On Her Own

Talking with strangers: public transportation edition

Public transportation is one of the odd places we spend time with strangers. On the surface, the only thing we know we have in common is that we are going from one place to another. We might not have started at the same origin point, and we might not be ending up at the same final destinations. For a moment, though, our paths cross and merge in the most literal of ways. Many of the people we journey with for this slice of time are normal folks, just like us. They may be more or less interesting, and be kinder or less kind. As we spend what may seem like interminable hours waiting, waiting, waiting until we get to the next stop and continue on with our lives, we are stuck in between, neither here nor there. Even in the age of cell phones and internet access everywhere, when it’s easier than ever to stay in constant contact with the people we love, being stuck in the bubble of a plane, train, or bus can close us off from them, forcing or encouraging us to interact with the people immediately around us.

Sometimes it can be necessary or simply helpful. Garbled announcements, non-working apps or kiosks, and confusing signs are always part of the travel experience, and they can make it difficult to navigate where you’re supposed to be and when. It’s even worse when there are delays or other wrinkles added to your plans, let alone the true emergencies that might come up. Without your usual support system in easy reach, you might actually have to talk to and cooperate with the people around you: fellow passengers, crew members, company agents, and others. Asking for clarification or help from people we don’t know can set off social anxiety even in those of us who might not normally be prone to it. Part of being well-prepared for traveling alone is learning how to gather up the courage to talk to strangers when you have to, then asking effectively for what you need – politely when you can, more forcefully when you can’t.

Sometimes it can be difficult to avoid. We’ve all been there, enjoying the moments of silence away from the demands of everyday life. Even though there may be the hubbub of a crowd around us, we burrow into our personal bubbles and read, work, listen to music, watch movies, or play on our phones. Since we don’t know anybody around us, then we shouldn’t have to deal with them, right? Aside from necessities or emergencies, though, there are often folks who want to strike up a conversation for other reasons. They might be bored, attracted to you romantically or platonically, or just plain old chatty. If you don’t want to be drawn into those conversations, you will need the ability to draw boundaries silently, verbally, and occasionally more. You’ll need to plan ahead on being willing to ignore another person, having visible indicators you don’t want to be interrupted, seating yourself away from others, having a script for saying you don’t want to talk, being prepared to get up and walk away, or other strategies.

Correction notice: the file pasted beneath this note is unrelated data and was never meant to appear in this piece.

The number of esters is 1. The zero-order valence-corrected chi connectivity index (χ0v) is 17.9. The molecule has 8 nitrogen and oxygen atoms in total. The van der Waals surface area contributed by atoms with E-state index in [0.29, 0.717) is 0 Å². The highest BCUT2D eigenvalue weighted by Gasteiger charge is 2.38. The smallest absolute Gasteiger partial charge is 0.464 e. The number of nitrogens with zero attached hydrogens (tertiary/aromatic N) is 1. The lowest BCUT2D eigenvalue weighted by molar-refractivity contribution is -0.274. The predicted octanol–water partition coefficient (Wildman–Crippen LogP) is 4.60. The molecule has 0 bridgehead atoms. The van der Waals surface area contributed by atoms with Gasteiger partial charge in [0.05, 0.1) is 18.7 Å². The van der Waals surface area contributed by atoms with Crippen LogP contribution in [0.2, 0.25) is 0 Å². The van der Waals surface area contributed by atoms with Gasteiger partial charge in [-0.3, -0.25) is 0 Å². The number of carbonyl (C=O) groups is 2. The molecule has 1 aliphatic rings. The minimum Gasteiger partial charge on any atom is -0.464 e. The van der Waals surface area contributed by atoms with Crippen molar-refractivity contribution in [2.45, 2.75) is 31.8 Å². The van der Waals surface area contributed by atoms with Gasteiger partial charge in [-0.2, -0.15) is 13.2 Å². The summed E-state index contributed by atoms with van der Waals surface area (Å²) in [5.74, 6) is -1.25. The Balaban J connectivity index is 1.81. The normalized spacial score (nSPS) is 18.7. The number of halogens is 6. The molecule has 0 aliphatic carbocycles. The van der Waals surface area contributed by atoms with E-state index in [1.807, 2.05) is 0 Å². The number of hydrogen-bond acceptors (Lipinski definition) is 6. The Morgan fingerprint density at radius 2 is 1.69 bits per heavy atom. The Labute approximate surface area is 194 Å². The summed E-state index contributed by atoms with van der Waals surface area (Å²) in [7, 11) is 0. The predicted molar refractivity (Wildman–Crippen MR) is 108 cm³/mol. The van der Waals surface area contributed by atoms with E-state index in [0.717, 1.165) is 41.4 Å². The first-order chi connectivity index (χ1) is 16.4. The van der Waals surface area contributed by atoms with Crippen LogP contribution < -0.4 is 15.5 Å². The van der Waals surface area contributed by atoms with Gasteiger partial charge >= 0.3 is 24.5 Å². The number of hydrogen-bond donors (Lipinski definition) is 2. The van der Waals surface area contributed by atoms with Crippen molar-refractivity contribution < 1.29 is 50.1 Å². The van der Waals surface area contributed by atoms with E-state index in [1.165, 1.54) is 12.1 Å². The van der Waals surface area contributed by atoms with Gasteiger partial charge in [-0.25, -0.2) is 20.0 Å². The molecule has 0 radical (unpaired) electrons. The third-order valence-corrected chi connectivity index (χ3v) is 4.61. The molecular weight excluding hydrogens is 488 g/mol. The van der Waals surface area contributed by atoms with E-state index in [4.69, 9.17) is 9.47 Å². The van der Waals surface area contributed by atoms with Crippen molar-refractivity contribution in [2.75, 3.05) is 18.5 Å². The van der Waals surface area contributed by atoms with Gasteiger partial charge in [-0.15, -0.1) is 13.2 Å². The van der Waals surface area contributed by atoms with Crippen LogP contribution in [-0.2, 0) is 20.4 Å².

Sometimes it can be dangerous. There are risks in refusing to chat with someone who wants to, but there are also risks to deciding you do want to be drawn into conversation. Don’t mistake me for advising you to never talk to strangers, but also keep in mind that you have no idea who that person is and what their motives might be. It’s a hazard of getting to know anybody, and even more so in the forced intimacy of the enclosed and isolated space that is a plane, train, or bus, where you are already known to be away from home and perhaps by yourself. You can be lulled or tempted into revealing more about you and your circumstances than you might otherwise, giving the person you’re talking to or someone nearby details about your personal life, living situation, or professional activities. Most people are good folks, but remember that some may want to scam you, steal from you, or share the secrets you tell more widely than you intend.

But regardless of all that, sometimes it can be fun or educational. We might meet someone with an unexpected connection, like having once lived where we have. We might meet someone who works in a profession we find fascinating, and who is willing to regale us with stories of what they have done. We might learn about a place or a life that we might not otherwise have been exposed to, except that we were in the same place for a few hours. Passing the time with someone we normally wouldn’t can enrich our lives in incalculable ways as they open a window into a new part of the world, and give us a perspective we might not have run across before. Witnessing something together or being amused-frustrated at the same thing can open you to a conversation that occupies you for the rest of your travels, and those moments of connection can be a good thing, better than the work, reading, or sleep you were planning to catch up on.

Hi, I'm Annette.

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